The disease can build up rapidly, even in orchards where it has not been a problem. If conditions favor the disease and it is not controlled, pear trees can become defoliated in a few weeks.
Leaf spots first appear as small, purple dots on the leaves nearest the ground. They grow to circular spots and become purplish black or brown. A small, black pimple appears in the center of the spot. When the leaf is wet, a gelatinous mass of spores oozes from the pimple and gives the spot a creamy, glistening appearance. Each lesion might have dozens of spots, resulting in extensive defoliation. Fruit lesions are much like those on leaves, but they are black and slightly sunken. They can be so numerous that they run together and make the fruit crack.
Lesions on twigs occur on current-season growth. They are purple to black with indefinite margins. The lesions can run together and form a superficial canker. Early defoliation leads to small fruit, weak bud formation, and fall blossoming. Infected fruit have no sale value and often are cracked and misshapen.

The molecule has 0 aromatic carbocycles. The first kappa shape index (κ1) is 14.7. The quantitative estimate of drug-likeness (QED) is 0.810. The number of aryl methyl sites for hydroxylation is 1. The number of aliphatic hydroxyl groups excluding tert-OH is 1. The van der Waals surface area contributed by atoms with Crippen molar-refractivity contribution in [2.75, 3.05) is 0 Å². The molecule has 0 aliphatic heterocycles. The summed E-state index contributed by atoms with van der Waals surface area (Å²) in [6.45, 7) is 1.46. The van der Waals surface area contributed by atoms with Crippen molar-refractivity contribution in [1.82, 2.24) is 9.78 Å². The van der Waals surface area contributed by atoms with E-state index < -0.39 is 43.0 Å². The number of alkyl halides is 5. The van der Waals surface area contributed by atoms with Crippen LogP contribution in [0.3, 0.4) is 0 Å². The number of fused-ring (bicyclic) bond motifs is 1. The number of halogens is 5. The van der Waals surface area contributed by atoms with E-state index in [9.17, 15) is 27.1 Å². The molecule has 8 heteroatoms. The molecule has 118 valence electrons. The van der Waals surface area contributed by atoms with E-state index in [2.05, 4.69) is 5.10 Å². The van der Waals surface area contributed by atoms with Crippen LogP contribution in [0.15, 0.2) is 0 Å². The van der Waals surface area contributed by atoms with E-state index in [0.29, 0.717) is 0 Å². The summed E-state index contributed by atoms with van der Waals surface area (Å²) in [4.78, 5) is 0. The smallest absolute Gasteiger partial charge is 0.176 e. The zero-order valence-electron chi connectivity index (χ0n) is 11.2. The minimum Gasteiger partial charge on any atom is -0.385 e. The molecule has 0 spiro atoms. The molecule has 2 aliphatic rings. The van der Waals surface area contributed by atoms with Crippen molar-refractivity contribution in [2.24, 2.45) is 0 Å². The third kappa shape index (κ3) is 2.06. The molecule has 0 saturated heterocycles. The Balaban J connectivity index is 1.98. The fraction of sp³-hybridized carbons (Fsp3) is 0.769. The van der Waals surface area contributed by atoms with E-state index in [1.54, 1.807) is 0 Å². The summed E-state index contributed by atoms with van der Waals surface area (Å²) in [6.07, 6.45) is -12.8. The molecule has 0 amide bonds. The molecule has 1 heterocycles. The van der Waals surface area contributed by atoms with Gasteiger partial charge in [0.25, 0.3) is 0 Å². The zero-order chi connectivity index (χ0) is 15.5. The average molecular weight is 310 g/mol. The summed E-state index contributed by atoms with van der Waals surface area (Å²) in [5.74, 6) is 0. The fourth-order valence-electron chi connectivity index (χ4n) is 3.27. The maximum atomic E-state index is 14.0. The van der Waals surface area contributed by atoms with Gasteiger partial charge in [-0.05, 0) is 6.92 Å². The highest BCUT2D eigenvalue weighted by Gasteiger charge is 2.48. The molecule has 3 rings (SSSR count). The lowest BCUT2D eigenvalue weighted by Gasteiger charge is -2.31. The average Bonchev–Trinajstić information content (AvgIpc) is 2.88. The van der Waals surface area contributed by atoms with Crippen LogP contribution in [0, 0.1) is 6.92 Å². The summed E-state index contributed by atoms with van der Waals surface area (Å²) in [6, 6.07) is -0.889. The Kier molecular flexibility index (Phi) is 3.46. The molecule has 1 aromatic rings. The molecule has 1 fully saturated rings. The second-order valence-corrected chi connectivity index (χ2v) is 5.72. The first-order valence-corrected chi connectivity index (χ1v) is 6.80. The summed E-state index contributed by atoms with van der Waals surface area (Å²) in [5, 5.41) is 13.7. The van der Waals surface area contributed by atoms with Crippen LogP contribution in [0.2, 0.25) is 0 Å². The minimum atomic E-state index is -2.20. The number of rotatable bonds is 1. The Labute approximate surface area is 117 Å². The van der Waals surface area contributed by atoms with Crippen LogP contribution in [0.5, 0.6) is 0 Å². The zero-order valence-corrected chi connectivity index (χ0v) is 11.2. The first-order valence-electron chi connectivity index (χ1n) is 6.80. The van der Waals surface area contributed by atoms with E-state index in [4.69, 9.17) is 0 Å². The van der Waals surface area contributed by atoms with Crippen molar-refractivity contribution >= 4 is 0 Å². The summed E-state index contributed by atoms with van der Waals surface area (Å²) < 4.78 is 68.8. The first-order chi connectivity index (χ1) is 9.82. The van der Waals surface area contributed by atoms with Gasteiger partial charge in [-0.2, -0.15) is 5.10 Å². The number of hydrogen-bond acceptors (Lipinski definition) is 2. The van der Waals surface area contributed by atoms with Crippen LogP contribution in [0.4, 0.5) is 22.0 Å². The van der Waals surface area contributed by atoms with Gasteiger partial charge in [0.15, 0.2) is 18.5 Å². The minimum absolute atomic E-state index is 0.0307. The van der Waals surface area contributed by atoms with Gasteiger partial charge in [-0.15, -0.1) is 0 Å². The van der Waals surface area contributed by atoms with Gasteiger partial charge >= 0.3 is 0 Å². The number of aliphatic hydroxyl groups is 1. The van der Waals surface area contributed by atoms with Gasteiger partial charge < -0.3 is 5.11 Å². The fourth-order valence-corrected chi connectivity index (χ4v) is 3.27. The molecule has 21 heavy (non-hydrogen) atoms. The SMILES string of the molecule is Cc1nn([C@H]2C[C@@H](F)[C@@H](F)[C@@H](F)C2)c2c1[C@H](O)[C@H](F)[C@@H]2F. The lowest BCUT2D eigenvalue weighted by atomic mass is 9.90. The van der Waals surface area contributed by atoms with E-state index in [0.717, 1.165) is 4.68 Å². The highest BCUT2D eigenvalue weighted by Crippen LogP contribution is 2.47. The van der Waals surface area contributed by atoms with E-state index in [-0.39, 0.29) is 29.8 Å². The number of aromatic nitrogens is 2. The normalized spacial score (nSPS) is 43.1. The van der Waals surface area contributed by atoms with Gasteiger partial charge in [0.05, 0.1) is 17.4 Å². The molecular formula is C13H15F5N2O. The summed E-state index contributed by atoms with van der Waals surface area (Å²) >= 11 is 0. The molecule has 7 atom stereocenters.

The sexual spore stage develops on fallen, overwintered leaves. Conidia--asexual spores--might also develop in the spots on overwintered leaves, or they can be produced in the previous season's shoot infections. Often the first infections do not occur until mid-June to the first of July. Secondary infections begin about 1 month later and reoccur throughout the season during periods of rain.
Routine fungicide sprays normally control this disease in Pennsylvania. In the northeastern states, fungicide applications in June and July generally will control this leaf spot; however, mid-August and September applications are advisable in wet seasons, especially on late varieties such as Bosc.